Everything you need to know about vertical concrete pumping


Concrete is usually a mix of water, cement and aggregate, which are heavy, high-volume materials. How do concrete services companies manage to pump it up tall buildings and get it to arrive where it’s needed at just the right consistency?

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The answer lies in using a pump that has enough power to pump the concrete and enough resilience to cope with the water and aggregate particles that it encounters. There are two kind of pumps that can do this.

Peristalsis or pistons?

The first type of pump uses a peristalsis movement. That’s what our intestines do when they’re digesting our lunch – in effect, squeezing the tube behind the load to move it forward.

The second uses a piston action with rotary valves that are able to cope with the aggregate present in the mixture. The pump chamber is emptied by a number of pulses, but the pipe delivering the concrete is constantly full. Incredibly, 130 cubic metres can be shifted in one hour using this method.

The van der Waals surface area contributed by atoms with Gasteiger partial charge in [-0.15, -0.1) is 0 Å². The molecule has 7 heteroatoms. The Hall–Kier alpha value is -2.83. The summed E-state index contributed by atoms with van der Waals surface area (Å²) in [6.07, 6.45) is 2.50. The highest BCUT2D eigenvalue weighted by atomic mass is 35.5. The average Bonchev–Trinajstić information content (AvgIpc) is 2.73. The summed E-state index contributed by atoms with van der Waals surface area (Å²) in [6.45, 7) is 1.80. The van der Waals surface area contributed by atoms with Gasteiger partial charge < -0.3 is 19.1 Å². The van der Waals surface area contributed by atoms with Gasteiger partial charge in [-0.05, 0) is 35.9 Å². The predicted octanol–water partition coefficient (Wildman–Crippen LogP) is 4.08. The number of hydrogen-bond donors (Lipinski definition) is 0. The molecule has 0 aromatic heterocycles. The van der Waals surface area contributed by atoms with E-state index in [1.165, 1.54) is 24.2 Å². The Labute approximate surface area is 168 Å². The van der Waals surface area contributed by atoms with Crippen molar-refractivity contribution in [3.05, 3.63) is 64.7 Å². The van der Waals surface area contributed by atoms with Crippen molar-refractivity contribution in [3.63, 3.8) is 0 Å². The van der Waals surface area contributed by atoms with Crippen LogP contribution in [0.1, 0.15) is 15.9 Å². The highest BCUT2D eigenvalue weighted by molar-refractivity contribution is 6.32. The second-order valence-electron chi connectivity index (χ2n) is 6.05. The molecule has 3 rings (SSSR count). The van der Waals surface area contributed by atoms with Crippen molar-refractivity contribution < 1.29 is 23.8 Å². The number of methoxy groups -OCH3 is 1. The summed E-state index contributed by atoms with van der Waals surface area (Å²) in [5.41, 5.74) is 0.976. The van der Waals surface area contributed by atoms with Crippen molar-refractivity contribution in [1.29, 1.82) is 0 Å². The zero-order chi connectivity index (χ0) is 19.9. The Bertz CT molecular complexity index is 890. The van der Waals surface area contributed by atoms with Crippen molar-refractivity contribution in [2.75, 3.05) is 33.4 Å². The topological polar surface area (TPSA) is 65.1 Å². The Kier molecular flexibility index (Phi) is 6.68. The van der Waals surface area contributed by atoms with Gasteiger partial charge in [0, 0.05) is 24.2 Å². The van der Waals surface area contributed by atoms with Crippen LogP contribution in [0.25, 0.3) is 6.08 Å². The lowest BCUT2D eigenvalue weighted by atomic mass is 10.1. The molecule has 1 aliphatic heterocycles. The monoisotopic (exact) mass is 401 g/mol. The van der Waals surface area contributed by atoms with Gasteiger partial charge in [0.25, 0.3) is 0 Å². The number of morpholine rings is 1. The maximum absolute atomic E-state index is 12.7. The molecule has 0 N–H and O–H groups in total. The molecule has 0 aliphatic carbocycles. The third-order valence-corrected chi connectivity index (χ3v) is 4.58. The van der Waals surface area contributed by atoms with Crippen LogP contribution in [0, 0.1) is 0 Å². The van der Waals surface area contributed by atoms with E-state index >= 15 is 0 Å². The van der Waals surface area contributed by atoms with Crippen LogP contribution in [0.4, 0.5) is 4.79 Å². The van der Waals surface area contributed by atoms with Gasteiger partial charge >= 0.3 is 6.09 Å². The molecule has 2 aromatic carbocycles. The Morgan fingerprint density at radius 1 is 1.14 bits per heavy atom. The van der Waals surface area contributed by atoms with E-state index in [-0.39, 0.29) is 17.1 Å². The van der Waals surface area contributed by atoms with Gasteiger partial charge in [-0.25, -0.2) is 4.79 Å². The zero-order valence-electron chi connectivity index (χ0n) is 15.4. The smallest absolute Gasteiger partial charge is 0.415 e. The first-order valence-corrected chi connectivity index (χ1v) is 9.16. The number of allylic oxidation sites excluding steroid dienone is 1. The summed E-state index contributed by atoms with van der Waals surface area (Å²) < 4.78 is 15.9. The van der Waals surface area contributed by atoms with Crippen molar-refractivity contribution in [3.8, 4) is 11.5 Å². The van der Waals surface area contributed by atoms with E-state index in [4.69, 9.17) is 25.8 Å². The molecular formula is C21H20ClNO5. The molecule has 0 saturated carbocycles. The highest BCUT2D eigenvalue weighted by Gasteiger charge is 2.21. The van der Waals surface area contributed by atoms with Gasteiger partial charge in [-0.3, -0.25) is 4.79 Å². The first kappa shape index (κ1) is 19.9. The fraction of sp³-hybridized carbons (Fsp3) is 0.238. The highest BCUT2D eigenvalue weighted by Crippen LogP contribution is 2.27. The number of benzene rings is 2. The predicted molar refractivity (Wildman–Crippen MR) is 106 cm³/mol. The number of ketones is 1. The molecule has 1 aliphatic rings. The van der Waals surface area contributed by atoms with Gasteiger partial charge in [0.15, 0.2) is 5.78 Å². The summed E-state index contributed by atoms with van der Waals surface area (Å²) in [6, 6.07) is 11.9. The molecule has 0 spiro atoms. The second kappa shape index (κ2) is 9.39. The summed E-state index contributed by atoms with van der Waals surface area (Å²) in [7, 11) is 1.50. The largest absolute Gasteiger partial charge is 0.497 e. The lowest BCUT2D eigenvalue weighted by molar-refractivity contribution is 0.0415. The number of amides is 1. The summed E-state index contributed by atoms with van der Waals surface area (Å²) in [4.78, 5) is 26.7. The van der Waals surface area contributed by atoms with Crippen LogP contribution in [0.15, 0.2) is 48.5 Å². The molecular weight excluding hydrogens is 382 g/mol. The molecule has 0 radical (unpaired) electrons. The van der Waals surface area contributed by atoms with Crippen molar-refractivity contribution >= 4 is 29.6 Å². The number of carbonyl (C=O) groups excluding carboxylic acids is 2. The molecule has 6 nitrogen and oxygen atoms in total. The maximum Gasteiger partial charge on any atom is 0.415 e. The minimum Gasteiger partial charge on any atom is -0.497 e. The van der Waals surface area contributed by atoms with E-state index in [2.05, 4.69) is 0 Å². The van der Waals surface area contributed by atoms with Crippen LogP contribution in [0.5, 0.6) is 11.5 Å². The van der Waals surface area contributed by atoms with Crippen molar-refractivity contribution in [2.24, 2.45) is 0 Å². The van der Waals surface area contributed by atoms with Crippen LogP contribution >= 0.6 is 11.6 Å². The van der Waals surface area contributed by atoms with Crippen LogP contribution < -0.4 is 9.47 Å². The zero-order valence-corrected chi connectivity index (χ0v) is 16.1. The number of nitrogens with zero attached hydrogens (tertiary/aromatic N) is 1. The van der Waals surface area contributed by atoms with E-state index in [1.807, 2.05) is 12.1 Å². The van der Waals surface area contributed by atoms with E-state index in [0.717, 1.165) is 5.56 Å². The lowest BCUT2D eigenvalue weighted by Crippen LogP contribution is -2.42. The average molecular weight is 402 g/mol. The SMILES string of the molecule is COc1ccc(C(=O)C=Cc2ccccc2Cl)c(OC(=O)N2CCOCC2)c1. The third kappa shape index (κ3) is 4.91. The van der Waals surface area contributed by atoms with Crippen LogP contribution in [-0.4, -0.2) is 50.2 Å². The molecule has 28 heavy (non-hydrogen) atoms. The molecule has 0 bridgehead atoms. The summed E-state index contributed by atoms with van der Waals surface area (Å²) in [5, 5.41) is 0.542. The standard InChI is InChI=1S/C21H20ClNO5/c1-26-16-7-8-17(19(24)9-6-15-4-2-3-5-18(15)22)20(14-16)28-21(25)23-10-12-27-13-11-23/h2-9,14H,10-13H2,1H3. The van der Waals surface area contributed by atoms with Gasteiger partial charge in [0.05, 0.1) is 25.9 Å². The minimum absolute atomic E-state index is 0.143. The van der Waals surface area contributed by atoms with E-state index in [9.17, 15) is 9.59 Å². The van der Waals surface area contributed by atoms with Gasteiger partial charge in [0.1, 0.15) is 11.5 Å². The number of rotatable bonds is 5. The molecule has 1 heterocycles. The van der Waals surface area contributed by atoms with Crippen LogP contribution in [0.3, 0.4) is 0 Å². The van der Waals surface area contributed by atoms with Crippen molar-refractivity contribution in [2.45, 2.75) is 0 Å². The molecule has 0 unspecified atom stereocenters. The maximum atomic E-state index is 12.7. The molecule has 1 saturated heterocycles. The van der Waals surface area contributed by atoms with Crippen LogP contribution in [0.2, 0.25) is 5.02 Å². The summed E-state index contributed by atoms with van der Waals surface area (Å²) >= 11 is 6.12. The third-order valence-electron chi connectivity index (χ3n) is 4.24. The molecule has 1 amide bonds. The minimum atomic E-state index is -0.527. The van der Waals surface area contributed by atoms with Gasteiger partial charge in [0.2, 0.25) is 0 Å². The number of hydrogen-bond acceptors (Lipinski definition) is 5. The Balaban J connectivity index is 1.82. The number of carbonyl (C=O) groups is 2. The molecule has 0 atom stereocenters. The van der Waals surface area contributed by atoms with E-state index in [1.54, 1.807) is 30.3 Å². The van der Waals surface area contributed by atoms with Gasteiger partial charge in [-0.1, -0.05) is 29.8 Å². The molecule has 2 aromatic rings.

The peristaltic version isn’t quite as powerful as the piston version. It has a set of rollers that power the pipes moving the concrete, and they can move 20 cubic metres an hour. While the piston method uses a 20cm pipe, the peristaltic method uses an 8cm one.

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Each time the pump fires, it has to move everything that’s in the chamber; otherwise, what’s left there will start to harden. The pressure has to be kept low or the mixture gets compacted, affecting its quality. It’s clear that if you need concrete pumping services http://www.monstermixconcrete.co.uk/concrete-services.php, you need to use a firm of experts who have plenty of experience.

What’s the highest that concrete has been pumped?

There are lots of contenders for the title, but Construction Week gives the world record for vertical concrete pumping to the Burj Khalifa in Dubai.

The actual building is 828m tall, but the pumping record stands at 601m. Reaching these dizzying heights took the concrete 40 minutes from leaving the hopper to being discharged at the delivery point. This was delivered by a piston pump, and after every stroke, 26 tonnes were carried by the pump.

If you think that sounds like a lot, you’re right; it’s the equivalent of five large elephants!

Written by suNCh8

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